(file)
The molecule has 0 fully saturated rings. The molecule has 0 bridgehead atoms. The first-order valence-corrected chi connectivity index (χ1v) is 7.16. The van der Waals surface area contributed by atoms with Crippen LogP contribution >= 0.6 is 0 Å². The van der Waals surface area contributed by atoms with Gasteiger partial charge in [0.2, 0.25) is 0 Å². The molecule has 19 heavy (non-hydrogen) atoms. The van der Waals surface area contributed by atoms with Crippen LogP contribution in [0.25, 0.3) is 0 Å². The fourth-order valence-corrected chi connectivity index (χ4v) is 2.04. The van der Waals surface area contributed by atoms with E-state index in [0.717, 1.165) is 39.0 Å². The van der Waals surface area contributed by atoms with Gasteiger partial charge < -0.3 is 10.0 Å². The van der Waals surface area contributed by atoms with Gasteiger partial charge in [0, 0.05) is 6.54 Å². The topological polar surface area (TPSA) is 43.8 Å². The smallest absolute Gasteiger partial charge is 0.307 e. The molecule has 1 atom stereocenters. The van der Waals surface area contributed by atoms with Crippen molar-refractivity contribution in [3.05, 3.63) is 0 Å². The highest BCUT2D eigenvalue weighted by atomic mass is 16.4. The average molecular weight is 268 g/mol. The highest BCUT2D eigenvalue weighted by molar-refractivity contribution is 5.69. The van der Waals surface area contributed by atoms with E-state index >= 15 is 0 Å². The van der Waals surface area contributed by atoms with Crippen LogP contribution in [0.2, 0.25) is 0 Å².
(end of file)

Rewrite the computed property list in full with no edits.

The molecule has 0 fully saturated rings. The molecule has 0 bridgehead atoms. The first-order valence-corrected chi connectivity index (χ1v) is 7.16. The van der Waals surface area contributed by atoms with Crippen LogP contribution >= 0.6 is 0 Å². The van der Waals surface area contributed by atoms with Gasteiger partial charge in [0.2, 0.25) is 0 Å². The molecule has 19 heavy (non-hydrogen) atoms. The van der Waals surface area contributed by atoms with Crippen LogP contribution in [0.25, 0.3) is 0 Å². The fourth-order valence-corrected chi connectivity index (χ4v) is 2.04. The van der Waals surface area contributed by atoms with E-state index in [0.717, 1.165) is 39.0 Å². The van der Waals surface area contributed by atoms with Gasteiger partial charge < -0.3 is 10.0 Å². The van der Waals surface area contributed by atoms with Gasteiger partial charge in [0, 0.05) is 6.54 Å². The topological polar surface area (TPSA) is 43.8 Å². The smallest absolute Gasteiger partial charge is 0.307 e. The molecule has 1 atom stereocenters. The van der Waals surface area contributed by atoms with Crippen molar-refractivity contribution in [3.05, 3.63) is 0 Å². The highest BCUT2D eigenvalue weighted by atomic mass is 16.4. The average molecular weight is 268 g/mol. The highest BCUT2D eigenvalue weighted by molar-refractivity contribution is 5.69. The van der Waals surface area contributed by atoms with E-state index >= 15 is 0 Å². The van der Waals surface area contributed by atoms with Crippen LogP contribution in [0.2, 0.25) is 0 Å².